Building practices in Chile and Nepal underscore the importance of retrofits to withstand seismic activity

Every month of every year, an average of as many as 10 major quakes between a magnitude 6.0 and 6.9 strike somewhere on our planet, according to the U.S. Geological Survey.

The level of destruction resulting from this seismic activity is frequently varied and often correlates to local building standards.

This is true when comparing two quakes that struck in recent years: An 8.2 magnitude earthquake in Chile in 2014, and a 7.8 magnitude tremor that struck Nepal the following year. Both quakes were similar in their intensity, but their outcomes were vastly different. Nepal: Destruction Was Half the Country’s GDP The Nepal quake resulted in approximately 9,000 deaths, many thousands more injured, and more than 600,000 structures destroyed. Hundreds of thousands of people were left homeless. Delivery of aid and support was complicated by the destruction, and the economic damage was determined to be nearly half the entire country’s gross domestic product.

Seismologists had warned in 2013 that a major quake of up to an 8 magnitude was due to happen sometime within the next hundred years. Government officials felt they didn’t have to worry about quakes anymore because they had experienced another major incident in 1934, according to an article in the Washington Post.

Chile: Lessons from World’s Largest Earthquake Ever

Conversely, Chile is a region frequented by earthquakes, and in 1960 it suffered the largest earthquake ever recorded: a 9.5-magnitude quake that resulted in the deaths of 5,500 people. Ever since that disaster, the country has been working diligently to upgrade its buildings.

The 8.2 quake that struck the South American country in 2014 resulted in six lives lost. About 80,000 people were displaced by the destruction of 2,500 homes, news reports said. The lesson to be learned from all this is that while people can’t control the size, frequency or location of an earthquake, they can do a lot to save lives and reduce losses through updated building codes and seismic retrofits.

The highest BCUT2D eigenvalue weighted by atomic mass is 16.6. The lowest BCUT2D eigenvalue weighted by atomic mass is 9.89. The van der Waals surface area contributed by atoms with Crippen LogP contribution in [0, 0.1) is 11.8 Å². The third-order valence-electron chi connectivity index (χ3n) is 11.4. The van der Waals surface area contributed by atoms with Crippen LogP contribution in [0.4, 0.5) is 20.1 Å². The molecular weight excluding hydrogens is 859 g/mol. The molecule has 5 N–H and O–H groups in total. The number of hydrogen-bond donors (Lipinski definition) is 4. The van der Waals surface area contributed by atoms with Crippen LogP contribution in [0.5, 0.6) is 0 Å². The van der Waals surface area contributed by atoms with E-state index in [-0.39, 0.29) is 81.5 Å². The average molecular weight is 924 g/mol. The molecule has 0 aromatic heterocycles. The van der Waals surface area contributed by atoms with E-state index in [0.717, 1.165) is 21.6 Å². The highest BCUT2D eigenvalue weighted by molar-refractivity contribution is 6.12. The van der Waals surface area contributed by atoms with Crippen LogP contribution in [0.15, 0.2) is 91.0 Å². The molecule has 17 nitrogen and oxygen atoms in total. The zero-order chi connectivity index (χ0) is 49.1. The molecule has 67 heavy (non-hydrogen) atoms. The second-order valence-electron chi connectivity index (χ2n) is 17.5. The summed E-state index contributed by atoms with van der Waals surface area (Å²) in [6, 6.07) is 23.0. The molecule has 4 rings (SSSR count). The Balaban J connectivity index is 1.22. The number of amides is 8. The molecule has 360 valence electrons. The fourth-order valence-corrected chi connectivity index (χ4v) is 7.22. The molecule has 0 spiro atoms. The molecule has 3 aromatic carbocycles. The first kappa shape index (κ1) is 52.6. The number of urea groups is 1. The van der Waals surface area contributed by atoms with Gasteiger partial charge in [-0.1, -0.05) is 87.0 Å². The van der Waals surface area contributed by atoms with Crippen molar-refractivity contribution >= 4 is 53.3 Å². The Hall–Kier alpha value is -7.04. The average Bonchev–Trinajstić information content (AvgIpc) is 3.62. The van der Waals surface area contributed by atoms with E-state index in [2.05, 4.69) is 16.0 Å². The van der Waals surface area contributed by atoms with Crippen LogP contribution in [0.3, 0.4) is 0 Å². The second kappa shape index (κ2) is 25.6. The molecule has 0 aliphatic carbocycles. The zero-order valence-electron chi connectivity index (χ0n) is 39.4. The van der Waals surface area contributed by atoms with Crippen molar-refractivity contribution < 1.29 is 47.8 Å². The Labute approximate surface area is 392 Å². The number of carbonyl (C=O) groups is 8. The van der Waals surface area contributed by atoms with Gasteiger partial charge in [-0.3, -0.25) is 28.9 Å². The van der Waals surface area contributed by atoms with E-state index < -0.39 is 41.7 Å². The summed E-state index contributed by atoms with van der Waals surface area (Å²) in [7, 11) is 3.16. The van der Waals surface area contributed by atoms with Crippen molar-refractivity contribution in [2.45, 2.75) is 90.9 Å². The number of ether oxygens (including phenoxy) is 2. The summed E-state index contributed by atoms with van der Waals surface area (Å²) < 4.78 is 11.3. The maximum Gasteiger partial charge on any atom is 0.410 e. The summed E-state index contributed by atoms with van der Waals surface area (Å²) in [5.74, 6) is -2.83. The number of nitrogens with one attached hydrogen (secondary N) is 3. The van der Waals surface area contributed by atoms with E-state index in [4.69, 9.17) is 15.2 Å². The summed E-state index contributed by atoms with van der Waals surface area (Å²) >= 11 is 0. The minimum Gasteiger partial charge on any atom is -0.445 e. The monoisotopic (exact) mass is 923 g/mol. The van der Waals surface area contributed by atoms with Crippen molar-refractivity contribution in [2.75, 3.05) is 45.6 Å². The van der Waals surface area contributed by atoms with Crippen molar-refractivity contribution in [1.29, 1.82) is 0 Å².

Seismic retrofitting of vulnerable structures is critical to reducing risk, a Federal Emergency Management Agency study recently found. “It’s important for protecting the lives and assets of building occupants and the continuity of their work,” FEMA reported. “On the whole, communities with more retrofitted structures can recover from earthquakes more rapidly.” It’s not just a matter of protecting life, limb and property.

Depending on the damage caused from an earthquake, it can impact the local economy as well. Displaced residents will have to be put up in emergency shelters. Many will be unable to go to their jobs, or their places of employment may have closed due to damage as well. Public services such as fire, police and emergency medical care can become more challenging to deliver, and commerce can experience a standstill.

Hoping to avoid this, Officials throughout the State of California are pushing for building upgrades on either a voluntary or mandatory basis. The State of California Seismic Safety Commission in 2000 prepared a report on lessons learned from major quakes striking Turkey, Greece and Taiwan in 1999.

Damage from the Turkey quake was shocking: with more than 211,000 people displaced and forced to live in tent cities for more than a year. “Each of these events provides a reminder that major earthquakes can strike urban areas without notice and with devastating impacts,” the report said. “These earthquakes provide inescapable evidence that California must continue to prepare for major seismic events to strike.”

Here in the Greater Los Angeles region, cities that have formally adopted or are considering adopting seismic retrofit ordinances include Los Angeles County, Los Angeles, Beverly Hills, Santa Monica and West Hollywood. For more information, the Apartment Association of Greater Los Angeles has teamed up with Optimum Seismic on a series of educational seminars to help inform members and address any questions about seismic retrofit laws, policies, procedures and programs.

You are welcome to attend one of our upcoming seminars:
When: 6 p.m. Tuesday, Aug. 22; and 6 p.m. Wednesday, Sept. 20
Where: AAGLA Headquarters, 621 S. Westmoreland Ave., Los Angeles
Please call us at 323-OPTIMUM to RSVP or for a list of other upcoming dates and locations.